Big-box retailer Target has confirmed that a breach that likely exposed some 40 million U.S. debit and credit accounts was caused by a malware attack that infected its point-of-sale system. Find out all the latest details.
Was it a point-of-sale attack? A network breach? Or was it an inside job? Fraud experts disagree over the cause of the Target data breach, but they are united in how banking institutions should respond.
A breach that apparently began on Black Friday may have exposed millions of credit and debit cards used to conduct transactions at Target retail stores, two major U.S. card issuers tell Information Security Media Group.
Federal authorities in New York have charged 23 individuals for the roles they allegedly played in a $2 million counterfeit payment card scheme. Cooperation between retailers and law enforcement was vital to the takedown.
While U.S. payments networks and card issuers are planning to transition to EMV cards, Gartner analyst Anton Chuvakin says they could be wasting their time. It may be too late for this chip technology in the U.S.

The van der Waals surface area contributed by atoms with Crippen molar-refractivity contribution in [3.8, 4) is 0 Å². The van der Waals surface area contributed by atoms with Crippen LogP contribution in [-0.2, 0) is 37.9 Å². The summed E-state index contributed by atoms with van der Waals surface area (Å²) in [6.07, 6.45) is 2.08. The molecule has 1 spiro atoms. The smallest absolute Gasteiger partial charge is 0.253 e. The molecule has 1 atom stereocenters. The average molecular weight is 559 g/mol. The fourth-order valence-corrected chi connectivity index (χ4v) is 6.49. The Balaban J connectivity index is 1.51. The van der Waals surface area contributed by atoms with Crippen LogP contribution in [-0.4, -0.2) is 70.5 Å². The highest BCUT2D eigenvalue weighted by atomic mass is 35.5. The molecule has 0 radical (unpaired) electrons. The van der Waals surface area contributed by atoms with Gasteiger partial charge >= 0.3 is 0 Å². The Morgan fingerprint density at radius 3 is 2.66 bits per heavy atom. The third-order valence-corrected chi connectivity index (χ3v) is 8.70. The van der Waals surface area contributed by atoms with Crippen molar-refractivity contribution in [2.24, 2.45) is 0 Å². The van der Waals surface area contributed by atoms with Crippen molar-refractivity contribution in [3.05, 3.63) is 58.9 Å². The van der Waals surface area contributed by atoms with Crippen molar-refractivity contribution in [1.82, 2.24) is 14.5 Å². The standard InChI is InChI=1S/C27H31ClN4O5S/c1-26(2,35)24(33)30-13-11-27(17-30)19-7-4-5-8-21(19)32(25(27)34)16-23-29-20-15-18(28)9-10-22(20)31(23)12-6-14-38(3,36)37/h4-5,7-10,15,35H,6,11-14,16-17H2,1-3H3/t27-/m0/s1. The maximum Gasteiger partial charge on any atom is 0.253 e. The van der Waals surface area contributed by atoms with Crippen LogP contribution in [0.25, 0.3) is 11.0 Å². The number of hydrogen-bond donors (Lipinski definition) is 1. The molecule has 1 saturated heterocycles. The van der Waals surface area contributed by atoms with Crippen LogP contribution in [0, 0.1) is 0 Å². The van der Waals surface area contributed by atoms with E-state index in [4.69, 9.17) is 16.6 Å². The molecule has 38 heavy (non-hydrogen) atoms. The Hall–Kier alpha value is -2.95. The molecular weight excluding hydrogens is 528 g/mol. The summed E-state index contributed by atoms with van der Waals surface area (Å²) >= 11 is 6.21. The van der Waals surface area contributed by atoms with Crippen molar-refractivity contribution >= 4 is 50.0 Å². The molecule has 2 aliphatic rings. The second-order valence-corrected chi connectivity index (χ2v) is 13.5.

Chase says hackers compromised servers for the bank's UCard Center website for prepaid card accountholders, potentially exposing card numbers. The bank is not reissuing cards, but it's offering free credit monitoring.
ATM skimming attacks, and subsequent fraud losses, are increasing, even in European markets where EMV chip cards are the standard. Learn why some experts predict a continued surge in skimming in the months to come.
In the wake of a surge of lawsuits, bipartisan Congressional support is building for a measure designed to help protect banking institutions from frivolous patent infringement claims, says NAFCU's Brad Thaler.